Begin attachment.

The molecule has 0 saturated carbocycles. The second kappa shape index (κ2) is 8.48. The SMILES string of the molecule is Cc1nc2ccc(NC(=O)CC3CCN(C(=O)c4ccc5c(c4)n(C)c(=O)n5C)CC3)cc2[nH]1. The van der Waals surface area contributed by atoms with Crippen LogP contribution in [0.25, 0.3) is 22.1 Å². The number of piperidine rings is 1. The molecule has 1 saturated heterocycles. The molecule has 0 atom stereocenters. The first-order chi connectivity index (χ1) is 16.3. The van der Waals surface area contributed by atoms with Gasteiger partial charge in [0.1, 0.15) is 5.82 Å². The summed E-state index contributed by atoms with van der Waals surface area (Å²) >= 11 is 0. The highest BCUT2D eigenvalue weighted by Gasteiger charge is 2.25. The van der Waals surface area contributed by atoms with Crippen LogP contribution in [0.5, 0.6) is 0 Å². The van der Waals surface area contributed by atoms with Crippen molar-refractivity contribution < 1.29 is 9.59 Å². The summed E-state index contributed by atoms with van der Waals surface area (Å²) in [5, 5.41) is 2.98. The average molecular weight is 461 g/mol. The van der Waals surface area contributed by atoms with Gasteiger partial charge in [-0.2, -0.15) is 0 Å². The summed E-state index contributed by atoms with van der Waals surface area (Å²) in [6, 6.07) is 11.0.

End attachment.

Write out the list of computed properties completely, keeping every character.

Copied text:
The molecule has 0 saturated carbocycles. The second kappa shape index (κ2) is 8.48. The SMILES string of the molecule is Cc1nc2ccc(NC(=O)CC3CCN(C(=O)c4ccc5c(c4)n(C)c(=O)n5C)CC3)cc2[nH]1. The van der Waals surface area contributed by atoms with Crippen LogP contribution in [0.25, 0.3) is 22.1 Å². The number of piperidine rings is 1. The molecule has 1 saturated heterocycles. The molecule has 0 atom stereocenters. The first-order chi connectivity index (χ1) is 16.3. The van der Waals surface area contributed by atoms with Gasteiger partial charge in [0.1, 0.15) is 5.82 Å². The summed E-state index contributed by atoms with van der Waals surface area (Å²) >= 11 is 0. The highest BCUT2D eigenvalue weighted by Gasteiger charge is 2.25. The van der Waals surface area contributed by atoms with Crippen LogP contribution in [0.5, 0.6) is 0 Å². The van der Waals surface area contributed by atoms with Crippen molar-refractivity contribution < 1.29 is 9.59 Å². The summed E-state index contributed by atoms with van der Waals surface area (Å²) in [5, 5.41) is 2.98. The average molecular weight is 461 g/mol. The van der Waals surface area contributed by atoms with Gasteiger partial charge in [-0.2, -0.15) is 0 Å². The summed E-state index contributed by atoms with van der Waals surface area (Å²) in [6, 6.07) is 11.0.